Non-tuberculosis opportunistic infections and other lung diseases in HIV-infected infants and children [State of the Art]
Abstract:The diagnosis and management of human immunodeficiency virus (HIV) infected infants and children who do not respond to recommended empiric therapy for acute or chronic pneumonia is a frequent clinical challenge, especially as the greatest burden of childhood HIV-related lung disease occurs in low-income regions where options for investigation and treatment are limited. Lung disease is due to a wider spectrum of causes in HIV-infected than non-infected children. Bacterial pneumonia, viral pneumonia and pulmonary tuberculosis (TB) are common in children throughout the developing world, and the added impact of HIV infection on the incidence and outcome of these diseases is covered in companion articles. This review focuses on lung diseases that are more specifically HIV-related. Pneumocystis jirovecii pneumonia (PJP) is a major cause of pneumonia and death in HIV-infected infants, especially in regions where maternal HIV status is often not known and the provision of PJP prophylaxis for HIV-exposed infants is unusual. Cytomegalovirus is commonly found in the lungs of HIV-infected infants, with implications for the use of corticosteroids for PJP. Lymphoid interstitial pneumonitis, a common cause of persistent respiratory symptoms in HIV-infected children, must be differentiated from pulmonary or miliary TB. The incidence of uncommon causes such as fungal pneumonia or HIV-related pulmonary malignancy varies among regions. The burden of lung disease due to opportunistic infections would be significantly reduced by more widely applying available measures that reduce mother-to-child HIV transmission, by providing cotrimoxazole prophylaxis for HIV-exposed infants, and by increasing the availability of antiretroviral therapy.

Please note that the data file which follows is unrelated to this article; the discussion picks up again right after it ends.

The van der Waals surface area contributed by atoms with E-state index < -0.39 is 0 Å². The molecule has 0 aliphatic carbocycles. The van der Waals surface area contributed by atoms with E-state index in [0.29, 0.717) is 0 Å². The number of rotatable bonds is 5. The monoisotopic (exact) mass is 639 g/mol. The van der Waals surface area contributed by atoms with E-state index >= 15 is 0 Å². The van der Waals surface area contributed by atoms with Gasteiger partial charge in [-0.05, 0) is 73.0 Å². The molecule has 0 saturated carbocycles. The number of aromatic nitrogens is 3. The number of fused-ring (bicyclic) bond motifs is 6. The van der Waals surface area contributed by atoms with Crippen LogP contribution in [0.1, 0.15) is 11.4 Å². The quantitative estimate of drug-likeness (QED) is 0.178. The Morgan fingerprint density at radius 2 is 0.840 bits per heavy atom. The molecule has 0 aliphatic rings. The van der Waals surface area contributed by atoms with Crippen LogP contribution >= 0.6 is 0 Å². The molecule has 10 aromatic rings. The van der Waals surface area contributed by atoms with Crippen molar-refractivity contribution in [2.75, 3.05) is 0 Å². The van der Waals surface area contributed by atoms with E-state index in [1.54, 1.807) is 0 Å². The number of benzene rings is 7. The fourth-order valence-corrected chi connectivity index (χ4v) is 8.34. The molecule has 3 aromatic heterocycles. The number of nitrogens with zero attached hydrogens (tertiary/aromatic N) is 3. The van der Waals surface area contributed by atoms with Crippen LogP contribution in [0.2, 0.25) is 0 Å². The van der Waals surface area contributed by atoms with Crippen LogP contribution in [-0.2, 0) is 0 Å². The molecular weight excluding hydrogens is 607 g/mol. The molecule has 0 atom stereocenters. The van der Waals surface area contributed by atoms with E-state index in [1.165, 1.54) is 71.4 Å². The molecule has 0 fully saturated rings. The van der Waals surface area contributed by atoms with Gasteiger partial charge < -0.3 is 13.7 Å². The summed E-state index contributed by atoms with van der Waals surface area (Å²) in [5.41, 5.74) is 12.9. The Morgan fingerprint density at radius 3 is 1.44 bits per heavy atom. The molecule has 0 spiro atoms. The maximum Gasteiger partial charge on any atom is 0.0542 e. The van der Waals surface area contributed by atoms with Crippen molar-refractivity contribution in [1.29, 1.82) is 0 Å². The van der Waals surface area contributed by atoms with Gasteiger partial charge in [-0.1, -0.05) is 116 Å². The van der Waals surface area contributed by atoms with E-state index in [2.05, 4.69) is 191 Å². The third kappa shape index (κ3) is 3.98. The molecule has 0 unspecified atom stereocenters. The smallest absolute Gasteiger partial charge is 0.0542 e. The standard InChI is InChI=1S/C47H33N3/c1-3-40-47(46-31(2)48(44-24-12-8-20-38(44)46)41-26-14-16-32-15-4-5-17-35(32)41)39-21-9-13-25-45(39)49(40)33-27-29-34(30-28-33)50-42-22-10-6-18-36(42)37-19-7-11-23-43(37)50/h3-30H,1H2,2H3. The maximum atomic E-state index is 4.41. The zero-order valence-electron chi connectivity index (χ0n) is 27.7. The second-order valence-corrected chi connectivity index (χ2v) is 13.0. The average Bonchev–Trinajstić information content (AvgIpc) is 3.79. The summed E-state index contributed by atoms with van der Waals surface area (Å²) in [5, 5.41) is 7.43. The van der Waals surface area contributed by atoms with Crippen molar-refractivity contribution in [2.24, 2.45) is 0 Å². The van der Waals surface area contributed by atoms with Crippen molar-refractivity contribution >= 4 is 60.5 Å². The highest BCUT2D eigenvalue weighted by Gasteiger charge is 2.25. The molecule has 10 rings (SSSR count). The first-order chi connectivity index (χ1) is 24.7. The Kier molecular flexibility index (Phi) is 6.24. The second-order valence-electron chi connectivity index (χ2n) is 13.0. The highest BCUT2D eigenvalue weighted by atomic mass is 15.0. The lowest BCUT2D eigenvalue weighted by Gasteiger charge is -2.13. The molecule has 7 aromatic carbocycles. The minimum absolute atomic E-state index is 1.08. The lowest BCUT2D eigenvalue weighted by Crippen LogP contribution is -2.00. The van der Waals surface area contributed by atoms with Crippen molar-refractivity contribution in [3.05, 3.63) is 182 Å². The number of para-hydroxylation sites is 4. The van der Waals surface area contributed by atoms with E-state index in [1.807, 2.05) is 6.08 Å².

Document Type: Miscellaneous
Publication date: June 1, 2005
The International Journal of Tuberculosis and Lung Disease publishes articles on all aspects of lung health, including public health-related issues such as training programmes, cost-benefit analysis, legislation, epidemiology, intervention studies and health systems research. The IJTLD is dedicated to the continuing education of physicians and health personnel and the dissemination of information on tuberculosis and lung health world-wide.
Certain IJTLD articles are selected for translation into French, Spanish, Chinese or Russian. They are available on the Union website
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